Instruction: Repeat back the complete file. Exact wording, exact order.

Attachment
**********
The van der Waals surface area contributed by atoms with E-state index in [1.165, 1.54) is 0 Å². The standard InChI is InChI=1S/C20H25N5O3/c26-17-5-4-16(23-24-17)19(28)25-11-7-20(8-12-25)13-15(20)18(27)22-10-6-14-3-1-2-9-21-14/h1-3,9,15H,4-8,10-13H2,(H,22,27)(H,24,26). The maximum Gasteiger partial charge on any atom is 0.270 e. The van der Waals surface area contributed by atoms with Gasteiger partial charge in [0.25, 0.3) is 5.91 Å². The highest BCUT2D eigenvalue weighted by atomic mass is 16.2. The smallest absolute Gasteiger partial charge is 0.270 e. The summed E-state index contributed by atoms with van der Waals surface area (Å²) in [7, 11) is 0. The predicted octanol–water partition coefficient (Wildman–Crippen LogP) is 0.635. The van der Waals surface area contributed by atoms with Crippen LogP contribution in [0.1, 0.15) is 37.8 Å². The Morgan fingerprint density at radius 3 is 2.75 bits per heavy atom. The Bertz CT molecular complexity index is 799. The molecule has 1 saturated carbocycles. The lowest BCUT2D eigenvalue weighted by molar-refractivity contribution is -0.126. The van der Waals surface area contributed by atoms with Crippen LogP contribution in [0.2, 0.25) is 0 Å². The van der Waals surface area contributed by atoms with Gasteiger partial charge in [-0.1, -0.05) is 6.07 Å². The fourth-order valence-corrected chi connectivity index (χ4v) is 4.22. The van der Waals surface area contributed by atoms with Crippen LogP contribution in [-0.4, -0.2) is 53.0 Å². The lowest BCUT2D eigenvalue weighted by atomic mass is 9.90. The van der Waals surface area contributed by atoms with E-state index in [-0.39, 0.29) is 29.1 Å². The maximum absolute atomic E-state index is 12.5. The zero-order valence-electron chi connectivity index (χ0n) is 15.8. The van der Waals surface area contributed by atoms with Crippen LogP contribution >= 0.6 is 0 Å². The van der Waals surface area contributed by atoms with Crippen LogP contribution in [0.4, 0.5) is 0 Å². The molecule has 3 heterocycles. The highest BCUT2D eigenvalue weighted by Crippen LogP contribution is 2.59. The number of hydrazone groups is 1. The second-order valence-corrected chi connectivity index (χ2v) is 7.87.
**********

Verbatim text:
The van der Waals surface area contributed by atoms with E-state index in [1.165, 1.54) is 0 Å². The standard InChI is InChI=1S/C20H25N5O3/c26-17-5-4-16(23-24-17)19(28)25-11-7-20(8-12-25)13-15(20)18(27)22-10-6-14-3-1-2-9-21-14/h1-3,9,15H,4-8,10-13H2,(H,22,27)(H,24,26). The maximum Gasteiger partial charge on any atom is 0.270 e. The van der Waals surface area contributed by atoms with Gasteiger partial charge in [0.25, 0.3) is 5.91 Å². The highest BCUT2D eigenvalue weighted by atomic mass is 16.2. The smallest absolute Gasteiger partial charge is 0.270 e. The summed E-state index contributed by atoms with van der Waals surface area (Å²) in [7, 11) is 0. The predicted octanol–water partition coefficient (Wildman–Crippen LogP) is 0.635. The van der Waals surface area contributed by atoms with Crippen LogP contribution in [0.1, 0.15) is 37.8 Å². The Morgan fingerprint density at radius 3 is 2.75 bits per heavy atom. The Bertz CT molecular complexity index is 799. The molecule has 1 saturated carbocycles. The lowest BCUT2D eigenvalue weighted by molar-refractivity contribution is -0.126. The van der Waals surface area contributed by atoms with Crippen LogP contribution in [0.2, 0.25) is 0 Å². The van der Waals surface area contributed by atoms with Gasteiger partial charge in [-0.1, -0.05) is 6.07 Å². The fourth-order valence-corrected chi connectivity index (χ4v) is 4.22. The van der Waals surface area contributed by atoms with Crippen LogP contribution in [-0.4, -0.2) is 53.0 Å². The lowest BCUT2D eigenvalue weighted by atomic mass is 9.90. The van der Waals surface area contributed by atoms with E-state index in [-0.39, 0.29) is 29.1 Å². The maximum absolute atomic E-state index is 12.5. The zero-order valence-electron chi connectivity index (χ0n) is 15.8. The van der Waals surface area contributed by atoms with Crippen LogP contribution >= 0.6 is 0 Å². The van der Waals surface area contributed by atoms with Crippen LogP contribution in [0.4, 0.5) is 0 Å². The molecule has 3 heterocycles. The highest BCUT2D eigenvalue weighted by Crippen LogP contribution is 2.59. The number of hydrazone groups is 1. The second-order valence-corrected chi connectivity index (χ2v) is 7.87.